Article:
Ethical veganism results in a profound revolution within the individual; a complete rejection of the paradigm of oppression and violence that she has been taught from childhood to accept as the natural order. It changes her life and the lives of those with whom she shares this vision of nonviolence. Ethical veganism is anything but passive; on the contrary, it is the active refusal to cooperate with injustice
We're so self-important. So arrogant. Everybody's going to save something now. Save the trees, save the bees, save the whales, save the snails. And the supreme arrogance? Save the planet! Are these people kidding? Save the planet? We don't even know how to take care of ourselves; we haven't learned how to care for one another. We're gonna save the fuckin' planet? . . . And, by the way, there's nothing wrong with the planet in the first place. The planet is fine. The people are fucked! Compared with the people, the planet is doin' great. It's been here over four billion years . . . The planet isn't goin' anywhere, folks. We are! We're goin' away. Pack your shit, we're goin' away. And we won't leave much of a trace. Thank God for that. Nothing left. Maybe a little Styrofoam. The planet will be here, and we'll be gone. Another failed mutation; another closed-end biological mistake.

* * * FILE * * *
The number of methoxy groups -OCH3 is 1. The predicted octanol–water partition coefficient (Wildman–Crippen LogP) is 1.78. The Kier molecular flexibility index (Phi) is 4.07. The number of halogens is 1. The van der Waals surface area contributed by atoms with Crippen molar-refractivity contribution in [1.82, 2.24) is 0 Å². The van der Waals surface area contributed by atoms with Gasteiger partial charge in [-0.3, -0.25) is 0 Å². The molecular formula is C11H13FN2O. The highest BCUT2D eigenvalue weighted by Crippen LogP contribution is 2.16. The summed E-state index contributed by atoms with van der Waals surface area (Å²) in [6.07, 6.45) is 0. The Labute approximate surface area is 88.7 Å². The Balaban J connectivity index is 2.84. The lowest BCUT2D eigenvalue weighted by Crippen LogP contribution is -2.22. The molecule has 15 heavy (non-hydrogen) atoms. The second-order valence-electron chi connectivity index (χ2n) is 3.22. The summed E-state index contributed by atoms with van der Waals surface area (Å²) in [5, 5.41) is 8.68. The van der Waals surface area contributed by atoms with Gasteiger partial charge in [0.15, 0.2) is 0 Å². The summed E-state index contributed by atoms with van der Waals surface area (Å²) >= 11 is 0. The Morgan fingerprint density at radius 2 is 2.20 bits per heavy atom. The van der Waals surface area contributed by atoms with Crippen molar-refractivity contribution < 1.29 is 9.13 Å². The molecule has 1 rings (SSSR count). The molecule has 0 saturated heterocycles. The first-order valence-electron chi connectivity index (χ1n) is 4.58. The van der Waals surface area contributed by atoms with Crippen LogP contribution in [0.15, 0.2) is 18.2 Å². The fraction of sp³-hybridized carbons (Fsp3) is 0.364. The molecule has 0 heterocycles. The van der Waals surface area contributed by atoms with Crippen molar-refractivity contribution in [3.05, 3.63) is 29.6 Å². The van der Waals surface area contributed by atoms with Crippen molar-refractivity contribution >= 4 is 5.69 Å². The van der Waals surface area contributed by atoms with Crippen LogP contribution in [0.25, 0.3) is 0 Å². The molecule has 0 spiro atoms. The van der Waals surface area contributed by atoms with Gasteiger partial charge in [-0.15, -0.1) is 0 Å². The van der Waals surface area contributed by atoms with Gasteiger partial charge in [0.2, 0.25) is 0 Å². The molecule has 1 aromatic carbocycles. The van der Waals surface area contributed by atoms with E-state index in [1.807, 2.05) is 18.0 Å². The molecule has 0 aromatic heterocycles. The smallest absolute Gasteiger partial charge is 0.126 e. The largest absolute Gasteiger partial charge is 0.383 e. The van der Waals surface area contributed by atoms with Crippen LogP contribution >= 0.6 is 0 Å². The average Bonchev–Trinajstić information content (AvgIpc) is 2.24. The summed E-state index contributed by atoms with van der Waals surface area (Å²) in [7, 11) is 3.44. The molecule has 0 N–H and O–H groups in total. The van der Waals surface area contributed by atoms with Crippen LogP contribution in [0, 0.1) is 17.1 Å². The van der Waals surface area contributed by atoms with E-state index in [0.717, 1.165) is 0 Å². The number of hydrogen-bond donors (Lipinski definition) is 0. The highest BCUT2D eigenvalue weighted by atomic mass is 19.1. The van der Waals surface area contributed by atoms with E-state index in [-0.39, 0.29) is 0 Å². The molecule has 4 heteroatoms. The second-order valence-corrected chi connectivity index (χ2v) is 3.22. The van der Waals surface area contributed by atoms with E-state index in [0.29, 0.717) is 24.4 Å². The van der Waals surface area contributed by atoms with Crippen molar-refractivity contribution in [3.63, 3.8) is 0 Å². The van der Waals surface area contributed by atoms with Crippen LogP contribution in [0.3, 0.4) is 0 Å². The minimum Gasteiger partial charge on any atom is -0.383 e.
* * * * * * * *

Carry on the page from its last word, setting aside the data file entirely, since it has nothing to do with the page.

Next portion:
When man disappears, the lights go out in our dreams and turn to darkness.
Extinction catches Man by surprise because no one can even imagine that such a catastrophe can happen to an intelligent species.
We should always be clear that animal exploitation is wrong because it involves speciesism. And speciesism is wrong because, like racism, sexism, homophobia, anti-semitism, classism, and all other forms of human discrimination, speciesism involves violence inflicted on members of the moral community where that infliction of violence cannot be morally justified. But that means that those of us who oppose speciesism necessarily oppose discrimination against humans. It makes no sense to say that speciesism is wrong because it is like racism (or any other form of discrimination) but that we do not have a position about racism. We do. We should be opposed to it and we should always be clear about that.